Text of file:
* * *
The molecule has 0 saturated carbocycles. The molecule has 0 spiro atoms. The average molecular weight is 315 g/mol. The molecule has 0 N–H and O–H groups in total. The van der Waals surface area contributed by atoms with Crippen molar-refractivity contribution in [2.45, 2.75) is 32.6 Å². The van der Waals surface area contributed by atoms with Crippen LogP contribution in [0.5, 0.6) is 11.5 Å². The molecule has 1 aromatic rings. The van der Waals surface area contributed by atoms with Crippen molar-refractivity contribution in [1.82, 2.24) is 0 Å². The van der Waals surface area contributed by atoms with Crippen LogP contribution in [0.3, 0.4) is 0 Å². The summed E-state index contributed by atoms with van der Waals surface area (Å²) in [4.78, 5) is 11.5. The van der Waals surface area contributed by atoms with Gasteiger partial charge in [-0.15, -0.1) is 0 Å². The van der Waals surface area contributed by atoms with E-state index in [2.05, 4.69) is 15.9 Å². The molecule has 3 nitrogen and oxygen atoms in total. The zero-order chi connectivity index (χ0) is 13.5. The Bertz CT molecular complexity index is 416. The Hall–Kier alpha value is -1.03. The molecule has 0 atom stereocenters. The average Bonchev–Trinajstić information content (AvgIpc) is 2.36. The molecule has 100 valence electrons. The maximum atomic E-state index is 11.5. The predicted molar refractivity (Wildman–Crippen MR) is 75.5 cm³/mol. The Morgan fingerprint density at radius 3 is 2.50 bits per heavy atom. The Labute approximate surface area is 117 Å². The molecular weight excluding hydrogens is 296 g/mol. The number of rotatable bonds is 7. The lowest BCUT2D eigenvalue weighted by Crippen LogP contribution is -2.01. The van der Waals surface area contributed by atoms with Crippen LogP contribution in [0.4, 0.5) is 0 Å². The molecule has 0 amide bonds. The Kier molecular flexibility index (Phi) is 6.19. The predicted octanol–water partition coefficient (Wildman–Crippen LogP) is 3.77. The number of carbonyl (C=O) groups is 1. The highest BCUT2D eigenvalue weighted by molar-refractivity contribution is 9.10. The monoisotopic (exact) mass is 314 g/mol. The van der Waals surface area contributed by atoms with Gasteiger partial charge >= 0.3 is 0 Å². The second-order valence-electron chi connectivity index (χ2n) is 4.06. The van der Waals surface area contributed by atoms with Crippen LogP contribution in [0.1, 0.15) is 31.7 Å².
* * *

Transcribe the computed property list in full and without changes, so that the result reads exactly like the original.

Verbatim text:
The molecule has 0 saturated carbocycles. The molecule has 0 spiro atoms. The average molecular weight is 315 g/mol. The molecule has 0 N–H and O–H groups in total. The van der Waals surface area contributed by atoms with Crippen molar-refractivity contribution in [2.45, 2.75) is 32.6 Å². The van der Waals surface area contributed by atoms with Crippen LogP contribution in [0.5, 0.6) is 11.5 Å². The molecule has 1 aromatic rings. The van der Waals surface area contributed by atoms with Crippen molar-refractivity contribution in [1.82, 2.24) is 0 Å². The van der Waals surface area contributed by atoms with Crippen LogP contribution in [0.3, 0.4) is 0 Å². The summed E-state index contributed by atoms with van der Waals surface area (Å²) in [4.78, 5) is 11.5. The van der Waals surface area contributed by atoms with Gasteiger partial charge in [-0.15, -0.1) is 0 Å². The van der Waals surface area contributed by atoms with E-state index in [2.05, 4.69) is 15.9 Å². The molecule has 3 nitrogen and oxygen atoms in total. The zero-order chi connectivity index (χ0) is 13.5. The Bertz CT molecular complexity index is 416. The Hall–Kier alpha value is -1.03. The molecule has 0 atom stereocenters. The average Bonchev–Trinajstić information content (AvgIpc) is 2.36. The molecule has 100 valence electrons. The maximum atomic E-state index is 11.5. The predicted molar refractivity (Wildman–Crippen MR) is 75.5 cm³/mol. The Morgan fingerprint density at radius 3 is 2.50 bits per heavy atom. The Labute approximate surface area is 117 Å². The molecular weight excluding hydrogens is 296 g/mol. The number of rotatable bonds is 7. The lowest BCUT2D eigenvalue weighted by Crippen LogP contribution is -2.01. The van der Waals surface area contributed by atoms with Crippen LogP contribution in [0.4, 0.5) is 0 Å². The molecule has 0 amide bonds. The Kier molecular flexibility index (Phi) is 6.19. The predicted octanol–water partition coefficient (Wildman–Crippen LogP) is 3.77. The number of carbonyl (C=O) groups is 1. The highest BCUT2D eigenvalue weighted by molar-refractivity contribution is 9.10. The monoisotopic (exact) mass is 314 g/mol. The van der Waals surface area contributed by atoms with Gasteiger partial charge >= 0.3 is 0 Å². The second-order valence-electron chi connectivity index (χ2n) is 4.06. The van der Waals surface area contributed by atoms with Crippen LogP contribution in [0.1, 0.15) is 31.7 Å².